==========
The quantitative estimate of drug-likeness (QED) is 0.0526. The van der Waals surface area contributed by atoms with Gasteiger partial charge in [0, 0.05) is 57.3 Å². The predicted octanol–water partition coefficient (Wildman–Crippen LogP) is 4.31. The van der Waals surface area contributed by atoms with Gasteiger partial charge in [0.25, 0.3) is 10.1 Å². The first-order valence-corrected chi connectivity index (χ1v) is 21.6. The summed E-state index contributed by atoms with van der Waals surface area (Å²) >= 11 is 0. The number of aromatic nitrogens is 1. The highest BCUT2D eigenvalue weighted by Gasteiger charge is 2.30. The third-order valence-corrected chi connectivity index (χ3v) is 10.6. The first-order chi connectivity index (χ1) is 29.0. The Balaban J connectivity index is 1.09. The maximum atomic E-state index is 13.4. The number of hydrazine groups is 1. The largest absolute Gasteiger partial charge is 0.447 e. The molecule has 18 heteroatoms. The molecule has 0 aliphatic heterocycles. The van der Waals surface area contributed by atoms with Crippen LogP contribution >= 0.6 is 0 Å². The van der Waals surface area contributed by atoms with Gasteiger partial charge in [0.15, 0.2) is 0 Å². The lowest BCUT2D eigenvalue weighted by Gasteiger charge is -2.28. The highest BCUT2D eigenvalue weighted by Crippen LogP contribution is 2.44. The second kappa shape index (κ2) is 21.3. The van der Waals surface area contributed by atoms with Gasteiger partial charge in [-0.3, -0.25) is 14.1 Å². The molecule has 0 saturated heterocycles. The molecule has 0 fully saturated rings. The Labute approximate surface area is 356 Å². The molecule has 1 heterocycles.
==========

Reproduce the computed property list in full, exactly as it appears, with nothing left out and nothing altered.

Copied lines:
The quantitative estimate of drug-likeness (QED) is 0.0526. The van der Waals surface area contributed by atoms with Gasteiger partial charge in [0, 0.05) is 57.3 Å². The predicted octanol–water partition coefficient (Wildman–Crippen LogP) is 4.31. The van der Waals surface area contributed by atoms with Gasteiger partial charge in [0.25, 0.3) is 10.1 Å². The first-order valence-corrected chi connectivity index (χ1v) is 21.6. The summed E-state index contributed by atoms with van der Waals surface area (Å²) >= 11 is 0. The number of aromatic nitrogens is 1. The highest BCUT2D eigenvalue weighted by Gasteiger charge is 2.30. The third-order valence-corrected chi connectivity index (χ3v) is 10.6. The first-order chi connectivity index (χ1) is 29.0. The Balaban J connectivity index is 1.09. The maximum atomic E-state index is 13.4. The number of hydrazine groups is 1. The largest absolute Gasteiger partial charge is 0.447 e. The molecule has 18 heteroatoms. The molecule has 0 aliphatic heterocycles. The van der Waals surface area contributed by atoms with Crippen LogP contribution >= 0.6 is 0 Å². The van der Waals surface area contributed by atoms with Gasteiger partial charge in [0.15, 0.2) is 0 Å². The lowest BCUT2D eigenvalue weighted by Gasteiger charge is -2.28. The highest BCUT2D eigenvalue weighted by Crippen LogP contribution is 2.44. The second kappa shape index (κ2) is 21.3. The van der Waals surface area contributed by atoms with Gasteiger partial charge in [-0.3, -0.25) is 14.1 Å². The molecule has 0 saturated heterocycles. The molecule has 0 fully saturated rings. The Labute approximate surface area is 356 Å². The molecule has 1 heterocycles.